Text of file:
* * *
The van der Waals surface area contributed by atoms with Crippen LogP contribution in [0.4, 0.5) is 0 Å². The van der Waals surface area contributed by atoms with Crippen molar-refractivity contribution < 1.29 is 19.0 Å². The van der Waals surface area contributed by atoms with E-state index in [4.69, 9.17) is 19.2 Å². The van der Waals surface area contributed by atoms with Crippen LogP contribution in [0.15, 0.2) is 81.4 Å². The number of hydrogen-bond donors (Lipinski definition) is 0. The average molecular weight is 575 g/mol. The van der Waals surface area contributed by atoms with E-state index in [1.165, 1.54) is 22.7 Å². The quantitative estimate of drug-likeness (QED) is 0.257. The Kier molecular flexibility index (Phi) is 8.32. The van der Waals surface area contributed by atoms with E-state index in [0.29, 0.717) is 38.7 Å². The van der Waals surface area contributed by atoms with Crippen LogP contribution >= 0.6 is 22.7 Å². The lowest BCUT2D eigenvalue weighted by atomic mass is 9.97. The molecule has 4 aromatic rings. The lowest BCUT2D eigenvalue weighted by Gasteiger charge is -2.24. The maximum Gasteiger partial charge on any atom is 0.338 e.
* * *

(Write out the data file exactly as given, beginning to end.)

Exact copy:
The van der Waals surface area contributed by atoms with Crippen LogP contribution in [0.4, 0.5) is 0 Å². The van der Waals surface area contributed by atoms with Crippen molar-refractivity contribution < 1.29 is 19.0 Å². The van der Waals surface area contributed by atoms with E-state index in [4.69, 9.17) is 19.2 Å². The van der Waals surface area contributed by atoms with Crippen LogP contribution in [0.15, 0.2) is 81.4 Å². The number of hydrogen-bond donors (Lipinski definition) is 0. The average molecular weight is 575 g/mol. The van der Waals surface area contributed by atoms with E-state index in [1.165, 1.54) is 22.7 Å². The quantitative estimate of drug-likeness (QED) is 0.257. The Kier molecular flexibility index (Phi) is 8.32. The van der Waals surface area contributed by atoms with E-state index in [0.29, 0.717) is 38.7 Å². The van der Waals surface area contributed by atoms with Crippen LogP contribution >= 0.6 is 22.7 Å². The lowest BCUT2D eigenvalue weighted by atomic mass is 9.97. The molecule has 4 aromatic rings. The lowest BCUT2D eigenvalue weighted by Gasteiger charge is -2.24. The maximum Gasteiger partial charge on any atom is 0.338 e.